A neon pink and white marquee spelling GRAND vertically is lit against a black sky.
The Grand Theater neon sign lit up. Photo courtesy of Gray Area. Taken Feb. 2, 2023.

Hey, readers! Hope to brighten your day and leave you enlightened with this iteration of Mission Moves, my newsy development segment (now cut into bite-sized bits). If you’re interested, read the latest piece on 18th St. garages that turned into granny flats. Let us begin.

A sign of the times

The unlit Grand Theater marquee on Sept. 9, 2020, known as the “Orange Day.” Photo by Annika Hom.

Felt a little brighter strolling down Mission Street lately? That’s because the historic Grand Theater’s neon sign is lit up for the first time in more than 30 years. 

That’s the doing of Gray Area, the digital arts nonprofit that occupies the historic Grand Theater, originally established in 1940 at 2665 Mission St. near 22nd Street. On the organization’s 15th anniversary in February, Gray Area executive director Barry Threw directed his organization to fix the sign and flip the on switch, casting a block of Mission Street in a pink and white neon glow. But, as often the case with art, the sign, and its sudden revival, is a symbol. 

“The re-ignition of this sign, we hope, is a small moment to be proud of San Francisco in a time when the city needs to get back on its feet,” Threw told me. 

When Gray Area finally decided to reinvigorate the marquee, it required a little TLC, funds from the organization’s $52,000 end-of-the-year campaign, and a fresh supply of neon gas. It looks similar to how it did in 1975, when the sign still shone proudly on the block. 

In a time when some artists have folded up and fled this creative town, Threw said, it’s important to uplift the organizations that are still pushing. 

“There is still a vibrant life happening in San Francisco,” Threw said, who moved here from southern Illinois in 2004 to chase his artistic dreams. “It should be a city people are proud to live in.”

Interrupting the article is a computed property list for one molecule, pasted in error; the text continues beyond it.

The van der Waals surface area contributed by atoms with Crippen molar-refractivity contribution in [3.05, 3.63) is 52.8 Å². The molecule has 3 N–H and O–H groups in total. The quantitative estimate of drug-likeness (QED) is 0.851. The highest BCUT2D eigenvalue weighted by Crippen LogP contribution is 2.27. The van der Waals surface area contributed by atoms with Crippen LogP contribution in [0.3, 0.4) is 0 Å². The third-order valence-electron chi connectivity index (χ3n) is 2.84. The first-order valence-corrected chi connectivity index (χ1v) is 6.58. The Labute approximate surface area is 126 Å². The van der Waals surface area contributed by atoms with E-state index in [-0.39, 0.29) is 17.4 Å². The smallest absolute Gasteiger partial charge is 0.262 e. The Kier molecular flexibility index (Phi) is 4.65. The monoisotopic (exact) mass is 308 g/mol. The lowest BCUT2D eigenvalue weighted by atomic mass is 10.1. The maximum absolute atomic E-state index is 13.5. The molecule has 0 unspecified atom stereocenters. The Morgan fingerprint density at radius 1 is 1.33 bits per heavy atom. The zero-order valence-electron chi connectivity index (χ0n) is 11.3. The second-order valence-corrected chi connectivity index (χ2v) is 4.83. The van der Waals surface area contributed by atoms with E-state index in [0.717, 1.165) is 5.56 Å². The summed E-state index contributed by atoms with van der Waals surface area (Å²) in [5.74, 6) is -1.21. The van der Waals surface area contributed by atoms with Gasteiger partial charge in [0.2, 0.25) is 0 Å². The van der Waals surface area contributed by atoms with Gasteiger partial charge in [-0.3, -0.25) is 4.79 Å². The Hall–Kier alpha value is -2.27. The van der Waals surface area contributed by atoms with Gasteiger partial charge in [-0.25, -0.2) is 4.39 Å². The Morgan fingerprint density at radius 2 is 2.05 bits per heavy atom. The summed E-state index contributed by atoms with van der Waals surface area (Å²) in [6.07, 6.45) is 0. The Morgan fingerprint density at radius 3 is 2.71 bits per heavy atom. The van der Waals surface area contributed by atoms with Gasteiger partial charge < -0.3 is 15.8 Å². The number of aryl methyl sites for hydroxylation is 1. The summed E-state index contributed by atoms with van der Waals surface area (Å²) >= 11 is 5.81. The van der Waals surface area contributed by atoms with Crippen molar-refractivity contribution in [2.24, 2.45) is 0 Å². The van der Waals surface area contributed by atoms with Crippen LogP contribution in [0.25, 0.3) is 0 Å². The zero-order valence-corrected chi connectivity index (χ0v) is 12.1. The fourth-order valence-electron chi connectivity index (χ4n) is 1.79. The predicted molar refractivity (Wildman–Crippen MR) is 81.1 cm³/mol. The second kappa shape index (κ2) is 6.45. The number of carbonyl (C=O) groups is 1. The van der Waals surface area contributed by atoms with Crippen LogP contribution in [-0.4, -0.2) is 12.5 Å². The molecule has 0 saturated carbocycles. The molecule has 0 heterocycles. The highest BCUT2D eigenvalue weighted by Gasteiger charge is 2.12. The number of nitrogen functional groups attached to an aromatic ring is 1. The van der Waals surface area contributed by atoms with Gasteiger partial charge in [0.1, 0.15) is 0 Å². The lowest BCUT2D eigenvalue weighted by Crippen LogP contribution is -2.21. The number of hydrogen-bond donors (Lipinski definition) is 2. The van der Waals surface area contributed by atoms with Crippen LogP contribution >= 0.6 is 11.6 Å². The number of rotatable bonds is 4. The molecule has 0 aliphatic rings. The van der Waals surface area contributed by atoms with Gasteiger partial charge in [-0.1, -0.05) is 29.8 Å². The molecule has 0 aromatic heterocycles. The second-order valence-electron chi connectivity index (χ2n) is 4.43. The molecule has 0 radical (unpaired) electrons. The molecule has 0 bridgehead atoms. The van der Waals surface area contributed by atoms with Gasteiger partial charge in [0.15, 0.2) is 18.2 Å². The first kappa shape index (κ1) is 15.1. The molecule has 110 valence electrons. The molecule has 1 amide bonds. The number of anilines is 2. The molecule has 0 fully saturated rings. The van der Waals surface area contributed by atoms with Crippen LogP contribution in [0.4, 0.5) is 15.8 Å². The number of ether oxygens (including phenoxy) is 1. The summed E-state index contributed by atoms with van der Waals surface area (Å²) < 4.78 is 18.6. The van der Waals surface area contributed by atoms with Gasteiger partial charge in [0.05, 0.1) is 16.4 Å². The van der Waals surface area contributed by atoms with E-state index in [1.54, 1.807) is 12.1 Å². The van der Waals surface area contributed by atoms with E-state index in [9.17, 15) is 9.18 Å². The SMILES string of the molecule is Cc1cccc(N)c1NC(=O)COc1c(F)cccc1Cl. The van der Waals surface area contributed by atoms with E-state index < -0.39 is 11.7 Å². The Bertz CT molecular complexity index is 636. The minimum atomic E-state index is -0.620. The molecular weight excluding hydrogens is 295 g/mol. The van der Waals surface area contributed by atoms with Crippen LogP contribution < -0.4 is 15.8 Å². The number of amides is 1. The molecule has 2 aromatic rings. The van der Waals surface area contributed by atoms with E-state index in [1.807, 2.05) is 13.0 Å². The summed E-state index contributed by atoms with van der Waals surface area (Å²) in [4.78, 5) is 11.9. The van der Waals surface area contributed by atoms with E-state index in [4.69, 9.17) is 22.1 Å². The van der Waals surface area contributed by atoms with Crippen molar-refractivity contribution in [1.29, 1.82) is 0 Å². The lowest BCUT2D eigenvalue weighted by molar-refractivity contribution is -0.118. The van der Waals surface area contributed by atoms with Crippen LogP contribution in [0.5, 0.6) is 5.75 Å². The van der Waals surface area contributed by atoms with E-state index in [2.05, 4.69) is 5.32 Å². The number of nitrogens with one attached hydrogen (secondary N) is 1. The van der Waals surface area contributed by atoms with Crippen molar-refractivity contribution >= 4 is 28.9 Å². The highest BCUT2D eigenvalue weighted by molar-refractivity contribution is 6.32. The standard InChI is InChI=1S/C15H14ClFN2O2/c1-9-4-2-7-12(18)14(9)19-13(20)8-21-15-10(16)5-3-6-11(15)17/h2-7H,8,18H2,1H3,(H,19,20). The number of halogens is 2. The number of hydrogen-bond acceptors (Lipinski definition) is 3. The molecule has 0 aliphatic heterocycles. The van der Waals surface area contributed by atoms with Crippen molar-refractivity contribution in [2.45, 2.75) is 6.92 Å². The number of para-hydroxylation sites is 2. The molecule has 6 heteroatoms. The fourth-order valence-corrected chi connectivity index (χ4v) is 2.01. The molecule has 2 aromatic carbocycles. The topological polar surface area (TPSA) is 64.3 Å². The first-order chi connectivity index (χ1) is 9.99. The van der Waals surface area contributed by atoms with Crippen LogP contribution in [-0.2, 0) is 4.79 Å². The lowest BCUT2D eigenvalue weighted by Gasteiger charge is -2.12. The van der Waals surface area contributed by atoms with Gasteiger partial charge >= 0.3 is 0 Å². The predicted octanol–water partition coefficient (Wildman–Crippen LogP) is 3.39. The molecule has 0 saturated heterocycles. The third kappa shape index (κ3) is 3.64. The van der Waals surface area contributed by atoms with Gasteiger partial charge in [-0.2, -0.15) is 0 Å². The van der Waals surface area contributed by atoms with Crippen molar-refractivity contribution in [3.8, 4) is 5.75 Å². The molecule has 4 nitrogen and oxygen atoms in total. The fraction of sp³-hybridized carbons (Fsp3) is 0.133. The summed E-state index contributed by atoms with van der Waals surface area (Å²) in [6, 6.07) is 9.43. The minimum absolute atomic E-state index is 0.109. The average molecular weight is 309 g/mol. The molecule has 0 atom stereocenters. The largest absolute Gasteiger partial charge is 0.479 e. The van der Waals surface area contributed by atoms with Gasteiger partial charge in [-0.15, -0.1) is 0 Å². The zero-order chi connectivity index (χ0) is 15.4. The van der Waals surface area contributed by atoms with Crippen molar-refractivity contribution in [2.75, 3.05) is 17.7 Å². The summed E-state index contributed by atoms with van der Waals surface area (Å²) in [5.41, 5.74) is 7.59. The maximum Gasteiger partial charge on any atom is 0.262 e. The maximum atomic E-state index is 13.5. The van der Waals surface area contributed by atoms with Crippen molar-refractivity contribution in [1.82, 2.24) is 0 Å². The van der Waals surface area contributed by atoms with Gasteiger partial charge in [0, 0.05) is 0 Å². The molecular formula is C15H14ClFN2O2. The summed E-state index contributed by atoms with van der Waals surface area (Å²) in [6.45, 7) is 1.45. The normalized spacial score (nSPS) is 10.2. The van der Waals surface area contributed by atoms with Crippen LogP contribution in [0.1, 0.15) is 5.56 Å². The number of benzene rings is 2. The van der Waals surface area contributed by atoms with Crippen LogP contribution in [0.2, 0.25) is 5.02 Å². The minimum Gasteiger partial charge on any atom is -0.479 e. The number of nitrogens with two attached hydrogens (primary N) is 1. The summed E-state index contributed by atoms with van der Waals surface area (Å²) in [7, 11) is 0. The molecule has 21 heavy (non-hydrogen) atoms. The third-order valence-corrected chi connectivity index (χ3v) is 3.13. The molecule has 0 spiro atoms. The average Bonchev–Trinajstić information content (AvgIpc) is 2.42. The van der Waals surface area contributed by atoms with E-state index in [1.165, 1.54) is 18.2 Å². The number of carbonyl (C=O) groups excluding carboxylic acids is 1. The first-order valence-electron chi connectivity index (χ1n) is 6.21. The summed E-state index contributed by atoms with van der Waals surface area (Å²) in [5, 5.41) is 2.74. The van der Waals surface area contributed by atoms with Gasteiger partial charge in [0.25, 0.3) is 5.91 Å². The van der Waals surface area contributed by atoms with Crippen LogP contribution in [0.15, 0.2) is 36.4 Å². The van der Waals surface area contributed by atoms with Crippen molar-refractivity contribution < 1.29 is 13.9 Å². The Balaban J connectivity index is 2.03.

Although the nonprofit has for years offered digital art showcases and some free courses to community members and youth, Threw wants its work to be noticed locally even more. A giant pink and white neon sign might just do the trick. Maybe. 

Why has the sign been off for so long? It’s unclear. Before Gray Area took over in 2014, the historic Grand Theater was used as a dollar store, and the store did not use the sign. Still, even when it’s off, the theater’s white and blue sign hanging over Mission Street is noticeable to many.

The Grand Theater’s lights come back online just as the 10-year run of the “The Bay Lights” on the Bay Bridge is (eventually) set to go dark. We have collectively witnessed the rollercoaster of emotions that have ensued.

I get it. I was among the Bay Bridge’s melodramatic mourners. Heck, what I’d give to see the $100,000 red Coca-Cola sign that stood watch over 101 lit up once more. It’s not until these seemingly permanent adornments to the cityscape disappear that you realize you’ll miss them. Only then, when it’s too late, do you suddenly recall the countless times when you were stuck in traffic in a foul mood, and that some piece of art — whether it be a glittering light or a sculpture or a mural — offered you a moment of joyous reprieve. The pause that refreshes, as it were. 

So, conversely, I think Threw’s plan to add to Mission Street’s shine might just work to uplift the neighborhood spirits, if marginally so. When the green glow of the Alamo Drafthouse Cinema New Mission sign, a block away from Grand, lit up last summer, how many of you felt better? 

Months ago, an artist I interviewed told me that someone always tries to declare San Francisco and its art scene dead. It’s never dead. It’s just changed. Heck, a Louisianan moved to the basement of the Artists’ Television Access, chasing dreams that drew Threw here before. That film buff, Ivy Woods, can walk down two streets and bask in Grand’s glow. 

Get ready, Mission. As Threw said: “It’s a new era of positive energy and pride.”


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REPORTER. Annika Hom is our inequality reporter through our partnership with Report for America. Annika was born and raised in the Bay Area. She previously interned at SF Weekly and the Boston Globe where she focused on local news and immigration. She is a proud Chinese and Filipina American. She has a twin brother that (contrary to soap opera tropes) is not evil.

Follow her on Twitter at @AnnikaHom.

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  1. The Hamms Beer sign (continually filling up a glass) off the Central Freeway was my favorite for traffic jams. . . . then came Punk Rock rehearsals in the vats!!!

    1. Both before my time. What a shame. Now you can’t even really find Hamm’s Beer, let alone the sign.